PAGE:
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How to create a shareholder agreement [template]

WRITTEN BYJames Price | JPAbusiness

Business meeting

If you’re a business owner considering taking on an investing party or shareholder, some form of written shareholders’ or partners’ agreement is vital.

Use the agreement to make clear all parties’ investment and partnership intentions and responsibilities from the outset.

Remember, this is your business, so you can cover whatever you think important, from business relationships, ethics and cultural issues, to insurances, taxation and debt obligations; it’s your blank canvas.

(And if you’re already in a partnership or shareholding entity and don't have a shareholders’ agreement, it's not too late to put one in place.)Shareholders agreement checklist 2021

Our free checklist contains the broad components of a private company’s Shareholders’ Agreement.


A client's experience

A while back I had a call from a previous client who was after advice regarding their shareholding in a young business.

They were one of three private investors in a start-up business which had opened its doors a couple of years earlier. Each of the three parties took some shares in a Pty Ltd at the outset.

They all had a ‘day job’ or other business interests, so corporate structure and shareholder issues were far from their minds at the outset. Instead they were thinking about things like: “This is potentially a good business idea – we think it’s got legs – we all bring different strengths to the table – in some cases the idea is complementary to other things we individually do – let’s pool our knowledge and knowhow, and give it a go!”

Two years down the track the idea had become a reality. It had been making money and growing. In fact, as a business the entity was worth several hundred thousand dollars.

Anyhow, times change and one party (the party that approached me) had the opportunity to increase their shareholding. We talked over value and deal terms, I provided some advice on various points, and generally the terms seemed ones that could be reasonably negotiated between the selling shareholders and the shareholder aiming for a greater share. 

Then I asked the question: Do you have a shareholders’ agreement?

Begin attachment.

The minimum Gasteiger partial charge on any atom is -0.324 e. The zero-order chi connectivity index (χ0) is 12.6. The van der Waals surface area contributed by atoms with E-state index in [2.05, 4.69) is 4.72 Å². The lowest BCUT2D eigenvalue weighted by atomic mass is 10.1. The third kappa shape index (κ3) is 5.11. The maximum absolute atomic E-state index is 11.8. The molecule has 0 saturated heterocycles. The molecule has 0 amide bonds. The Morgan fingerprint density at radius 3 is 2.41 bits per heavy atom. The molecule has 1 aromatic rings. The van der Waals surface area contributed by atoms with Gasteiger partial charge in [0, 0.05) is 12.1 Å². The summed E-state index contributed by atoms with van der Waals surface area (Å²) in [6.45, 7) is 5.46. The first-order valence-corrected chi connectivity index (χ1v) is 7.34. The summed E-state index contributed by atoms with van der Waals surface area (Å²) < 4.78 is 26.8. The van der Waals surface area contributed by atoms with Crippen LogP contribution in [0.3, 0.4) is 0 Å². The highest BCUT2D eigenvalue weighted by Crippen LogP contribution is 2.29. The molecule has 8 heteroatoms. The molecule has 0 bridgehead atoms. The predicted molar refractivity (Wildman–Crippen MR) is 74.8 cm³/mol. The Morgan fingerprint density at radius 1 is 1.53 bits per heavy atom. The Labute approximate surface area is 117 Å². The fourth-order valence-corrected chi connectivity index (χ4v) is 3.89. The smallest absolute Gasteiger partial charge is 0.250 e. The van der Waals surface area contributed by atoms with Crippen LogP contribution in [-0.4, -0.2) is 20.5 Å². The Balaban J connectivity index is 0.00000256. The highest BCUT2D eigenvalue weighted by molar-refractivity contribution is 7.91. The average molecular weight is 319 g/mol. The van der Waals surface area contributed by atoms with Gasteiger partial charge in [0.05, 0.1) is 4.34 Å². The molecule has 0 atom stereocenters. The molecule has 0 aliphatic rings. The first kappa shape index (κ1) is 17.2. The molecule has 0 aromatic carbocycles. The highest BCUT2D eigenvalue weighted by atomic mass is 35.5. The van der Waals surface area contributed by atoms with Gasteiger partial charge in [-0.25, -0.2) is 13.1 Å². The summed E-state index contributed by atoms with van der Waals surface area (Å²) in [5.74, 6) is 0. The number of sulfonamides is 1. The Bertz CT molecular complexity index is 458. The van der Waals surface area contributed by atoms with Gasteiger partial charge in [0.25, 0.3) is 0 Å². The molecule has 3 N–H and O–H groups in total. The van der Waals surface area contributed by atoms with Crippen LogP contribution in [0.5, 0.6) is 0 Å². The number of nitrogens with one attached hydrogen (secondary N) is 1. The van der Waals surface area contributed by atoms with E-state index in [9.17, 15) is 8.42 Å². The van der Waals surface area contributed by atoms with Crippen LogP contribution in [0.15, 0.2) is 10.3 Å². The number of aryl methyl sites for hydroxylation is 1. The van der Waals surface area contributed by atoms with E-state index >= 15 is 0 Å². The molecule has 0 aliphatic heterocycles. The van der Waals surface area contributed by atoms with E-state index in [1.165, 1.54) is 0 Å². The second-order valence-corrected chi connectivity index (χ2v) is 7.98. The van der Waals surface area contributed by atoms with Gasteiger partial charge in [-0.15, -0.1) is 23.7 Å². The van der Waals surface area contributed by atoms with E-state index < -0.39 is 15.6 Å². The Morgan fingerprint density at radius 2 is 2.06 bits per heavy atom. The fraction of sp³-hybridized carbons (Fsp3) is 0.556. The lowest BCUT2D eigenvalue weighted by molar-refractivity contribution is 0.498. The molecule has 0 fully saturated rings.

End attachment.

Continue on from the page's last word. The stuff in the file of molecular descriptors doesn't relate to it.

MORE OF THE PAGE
They said: “No, I don’t think so. It’s not something we thought about at the time. All the parties trusted each other and I guess we didn’t think it was important.

“But now, we’re increasing our stake and it’s worth something! Maybe it’s time to consider a shareholders’ agreement.”

The client then asked me if there was a checklist of things they should review and ensure were included in their agreement, which could then be used as a framework for further decision making, future exit etc. Of course my answer was 'yes' and I talked through some key aspects to consider.

Why you need a shareholders’ agreement

If you’re thinking about starting a business with someone else, or you’re an existing business owner considering taking on an investing party or shareholder, I strongly advise you to create a formal shareholders’ agreement at the outset.

I have dealt with a number of clients over the years who have found themselves in very sad and frustrating situations because they have entered into shareholding arrangements without a documented and legally well-constituted agreement.

Relationships have suffered, friendships have been lost, and business performance and value has been severely eroded through distractions caused as a result of not having an effective agreement.

In our experience, parties that do have formal shareholders’ agreements don’t always stick to the letter of the agreement, but it provides an agreed framework for negotiation.

Next steps

Once you're received some sound commercial advice, and you and your partners have agreed to the key basic terms of the shareholders’ agreement, make sure you get some taxation and legal advice on the risks and issues for you and the company.

It’s also important to ensure final agreement has all the relevant bases covered in terms of notice period, and is legally well constituted.

The JPAbusiness team often provides support for clients to work through these issues and helps set the right basis for partner relationships, including:

If you would like support or advice regarding creating a Shareholders’ Agreement and/or assistance with shareholder and business transfer issues, please contact the JPAbusiness team on 02 6360 0360 or 02 9893 1803 for a confidential, obligation-free discussion.


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About James Price | JPAbusiness James Price has over 30 years’ experience in providing strategic, commercial and financial advice to Australian and international business clients. James’ blogs provide business advice for aspiring and current small to mid-sized business owners, operators and managers.